BOSTON (AP) _ Provincetown teacher Francis Mitchell Jr. couldn't get up the nerve to open his refrigerator a day after Hurricane Bob knocked out power.

''I'm sure most of the stuff in the fridge is gone,'' said Mitchell, one of hundreds of thousands of New Englanders still without electricity late Tuesday.

Throughout the region, work crews removed gnarled trees from roads - in Warwick, R.I., officials broke out the snowplows - and insurance company representatives met with owners of damaged homes.

At least 16 deaths were blamed on the storm, and 2.1 million businesses and homes lost power. With utility officials predicting it could be days before power is restored in some areas, people lined up to buy ice to keep food fresh.

''We cleared the floor bone dry,'' said Joe Swift, owner of the East Bay Ice Co. in East Providence, R.I., which makes 135 tons of ice a day. ''Just before 2 p.m. there had to be 100 to 150 people out there.''

Rhode Island Gov. Bruce G. Sundlun said after touring the state that damage could top $20 million, more than that from Hurricane Gloria in 1985. He is already seeking federal aid, and other states are expected to follow. Massachusetts Gov. William Weld estimated damage in his state at $1 billion.

Connecticut Gov. Lowell P. Weicker Jr. made the first step in securing federal disaster assistance, asking the Federal Emergency Management Agency to assess damage.

Crews came from utilities as far away as Virginia and the Canadian provinces of Ontario and Quebec have come to the Northeast to work 16-hour shifts with local crews clearing debris and restoring power.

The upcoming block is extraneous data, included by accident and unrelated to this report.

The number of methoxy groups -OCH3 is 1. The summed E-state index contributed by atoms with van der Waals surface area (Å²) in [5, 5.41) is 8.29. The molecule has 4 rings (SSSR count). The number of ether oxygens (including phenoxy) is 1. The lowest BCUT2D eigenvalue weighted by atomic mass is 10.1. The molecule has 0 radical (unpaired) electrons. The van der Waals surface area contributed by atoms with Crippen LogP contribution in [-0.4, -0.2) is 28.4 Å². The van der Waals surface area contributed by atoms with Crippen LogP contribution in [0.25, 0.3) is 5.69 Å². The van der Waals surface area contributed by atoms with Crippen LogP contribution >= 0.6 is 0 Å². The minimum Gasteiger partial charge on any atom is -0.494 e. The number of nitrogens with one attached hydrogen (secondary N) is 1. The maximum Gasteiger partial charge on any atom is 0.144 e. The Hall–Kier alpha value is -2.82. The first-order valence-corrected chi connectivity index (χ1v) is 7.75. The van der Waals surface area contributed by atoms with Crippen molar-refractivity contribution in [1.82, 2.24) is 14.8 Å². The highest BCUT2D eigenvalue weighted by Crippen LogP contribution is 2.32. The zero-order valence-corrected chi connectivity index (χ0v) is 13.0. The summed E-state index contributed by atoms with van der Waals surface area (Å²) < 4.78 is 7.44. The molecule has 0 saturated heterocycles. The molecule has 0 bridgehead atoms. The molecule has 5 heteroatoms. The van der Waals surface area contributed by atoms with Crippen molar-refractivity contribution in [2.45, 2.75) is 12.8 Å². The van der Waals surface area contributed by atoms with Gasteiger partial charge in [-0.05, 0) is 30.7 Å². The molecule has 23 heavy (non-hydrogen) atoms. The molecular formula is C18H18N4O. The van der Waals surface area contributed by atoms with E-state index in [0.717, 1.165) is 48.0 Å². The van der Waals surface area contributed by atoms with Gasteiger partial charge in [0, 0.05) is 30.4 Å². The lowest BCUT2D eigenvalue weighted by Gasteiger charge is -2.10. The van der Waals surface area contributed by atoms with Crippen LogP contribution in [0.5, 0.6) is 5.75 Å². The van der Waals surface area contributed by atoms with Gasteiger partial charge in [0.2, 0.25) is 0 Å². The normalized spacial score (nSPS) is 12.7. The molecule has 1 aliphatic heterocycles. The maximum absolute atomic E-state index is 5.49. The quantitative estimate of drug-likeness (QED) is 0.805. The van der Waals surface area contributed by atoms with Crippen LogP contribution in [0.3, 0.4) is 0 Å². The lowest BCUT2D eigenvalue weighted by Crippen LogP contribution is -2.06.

But their task did not always go smoothly. In some cases, damage to transformers became known only when crews tried to turn power on, or branches weakened by the hurricane and subsequent rains would fall and pull wires back down.

''We get a feeder in but then lose one because a branch will fall,'' said David Correira, a spokesman for Blackstone Valley Electric Co. in Rhode Island. Connecticut apple growers reported losing as much as 50 percent of their crops, and vegetable farmers were also hard hit, said Connecticut Agriculture Commissioner John Herndon.

Rhode Island's Narragansett Bay was closed after storm sewers dumped as much as 50 million gallons of untreated sewage into the water. Environmental officials said it would reopen for shellfishing on Tuesday.

The storm struck at the height of the summer vacation season, and officials worried about the loss of tourist dollars.

''People want to leave today,'' said Ted Morgan, an Edgartown, Mass., selectman on Martha's Vineyard.

Still, officials said Bob appeared to have caused less damage than the last hurricane to hit the Northeast, Gloria in 1985.

''I think our first impression was of great thanks there wasn't far worse damage,'' said Ed Thomas, an official with the Federal Emergency Management Agency in Rhode Island.

Especially hard hit were the eastern tip of New York's Long Island, Rhode Island, eastern Massachusetts, New Hampshire and Maine.

After reaching maximum sustained winds of 115 mph Monday, the hurricane was downgraded to a tropical storm Tuesday when it crossed into Canada. By midday its remnants had moved out into the Gulf of St. Lawrence.